President Donald Trump recently suggested, as he has in the past, that he's considering commuting former Gov. Rod Blagojevich's 14-year prison sentence on multiple corruption convictions.
Judging from Trump's statements, it's apparent that he's much more influenced by the constant pleas for her husband's release by Patti Blagojevich than he is by the facts of Blagojevich's years-long crime spree.
Suffice it to say, Blagojevich is not only not deserving of a commutation of his sentence, he's not even close. While Judge James Zagel's sentence was lengthy, our unrepentant former governor should be grateful it wasn't longer.
"I thought he was treated unbelievably unfairly; he was given close to 18 years in prison," Trump told reporters.
Trump is off by four years in his understanding of the sentence. He also is mistaken when he asserts that Blagojevich's sole crime was making questionable, unfulfilled promises during a telephone call.
It's indisputable that Blagojevich and an assortment of equally corrupt associates turned state government into a criminal enterprise — trading a variety of favors (state contracts and appointments) for campaign contributions or cash.
There wasn't much in the state that wasn't for sale during his tenure.
There's also another regrettable aspect to Trump's thought process — his resentment of former FBI Director James Comey.
To Trump's way of thinking, anything associated with Comey — directly or indirectly — is suspect.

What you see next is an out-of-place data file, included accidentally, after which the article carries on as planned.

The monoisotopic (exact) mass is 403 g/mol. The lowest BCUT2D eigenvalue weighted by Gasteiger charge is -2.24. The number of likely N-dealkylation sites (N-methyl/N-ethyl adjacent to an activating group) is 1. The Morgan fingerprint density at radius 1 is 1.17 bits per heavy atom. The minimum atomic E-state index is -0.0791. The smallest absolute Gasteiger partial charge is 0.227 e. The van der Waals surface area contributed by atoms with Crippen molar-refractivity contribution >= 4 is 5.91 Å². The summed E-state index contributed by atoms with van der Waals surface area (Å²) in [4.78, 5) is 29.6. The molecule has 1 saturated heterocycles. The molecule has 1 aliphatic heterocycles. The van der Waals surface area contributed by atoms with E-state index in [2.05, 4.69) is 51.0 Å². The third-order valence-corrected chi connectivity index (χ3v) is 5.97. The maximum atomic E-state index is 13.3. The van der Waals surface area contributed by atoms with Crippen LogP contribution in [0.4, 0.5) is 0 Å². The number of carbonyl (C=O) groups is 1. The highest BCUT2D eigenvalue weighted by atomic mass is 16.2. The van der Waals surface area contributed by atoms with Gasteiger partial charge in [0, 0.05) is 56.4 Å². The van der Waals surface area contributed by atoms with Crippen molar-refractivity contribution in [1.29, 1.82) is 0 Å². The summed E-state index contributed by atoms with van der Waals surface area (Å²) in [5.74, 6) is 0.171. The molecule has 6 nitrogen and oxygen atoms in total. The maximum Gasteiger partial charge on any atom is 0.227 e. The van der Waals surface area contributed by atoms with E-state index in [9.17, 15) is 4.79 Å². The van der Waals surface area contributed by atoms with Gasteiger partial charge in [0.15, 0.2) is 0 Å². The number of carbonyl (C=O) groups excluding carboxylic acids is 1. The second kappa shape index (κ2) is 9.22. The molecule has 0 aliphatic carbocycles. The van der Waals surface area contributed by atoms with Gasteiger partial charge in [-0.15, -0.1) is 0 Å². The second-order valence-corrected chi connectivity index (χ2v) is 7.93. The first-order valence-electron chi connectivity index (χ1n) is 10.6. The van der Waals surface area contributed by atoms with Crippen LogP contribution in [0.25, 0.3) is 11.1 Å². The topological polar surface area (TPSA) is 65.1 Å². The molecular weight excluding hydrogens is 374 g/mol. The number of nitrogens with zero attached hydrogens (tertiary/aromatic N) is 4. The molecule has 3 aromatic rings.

So because Comey is, reportedly, a friend of former U.S. Attorney Patrick Fitzgerald, whose office prosecuted Blagojevich, the Blagojevich convictions are somehow tainted.
Trump, obviously, doesn't understand Illinois politics and its pervasive rot.
Following his appointment as U.S. attorney in Chicago, Fitzgerald heroically pursued corruption, going after thieving insiders in both parties.
His office won convictions of former Gov. George Ryan and a slew of Ryan associates, and convictions of Blagojevich and a small army of his associates. It went after criminal misconduct in Chicago city government and targeted top organized crime bosses.
In other words, he went, on a nonpartisan basis, after criminal behavior that was both deeply rooted and mostly ignored by prior federal prosecutors.
Here's another thing Trump might want to consider before commuting Blagojevich's sentence.
Fitzgerald, a member of the University of Illinois Board of Trustees, is no longer the U.S. attorney. Current U.S. Attorney John R. Lausch Jr., a Trump appointee, is.
What is Lausch doing? He, too, is leading multiple public corruption investigations, just as Fitzgerald did. Why? Because this state remains thoroughly corrupt.
Trump should heed the words of four U.S. House Republicans from Illinois.
"It's important that we take a strong stand against pay-to-play politics, especially in Illinois, where four of our last eight governors have gone to federal prison for public corruption," Reps. Rodney Davis, John Shimkus, Adam Kinzinger, Mike Bost and Darin LaHood said in a joint statement.
Trump should heed the advice of current Gov. J.B. Pritzker, who said "Gov. Blagojevich should remain in prison."
Forgiveness and mercy have their place — when deserved. But so does punishment.
Blagojevich earned his sentence through his flagrant violations of the law, something the president would understand if he familiarized himself with the tawdry facts of the imprisoned former governor's vast criminal activities.
— The (Champaign) News-Gazette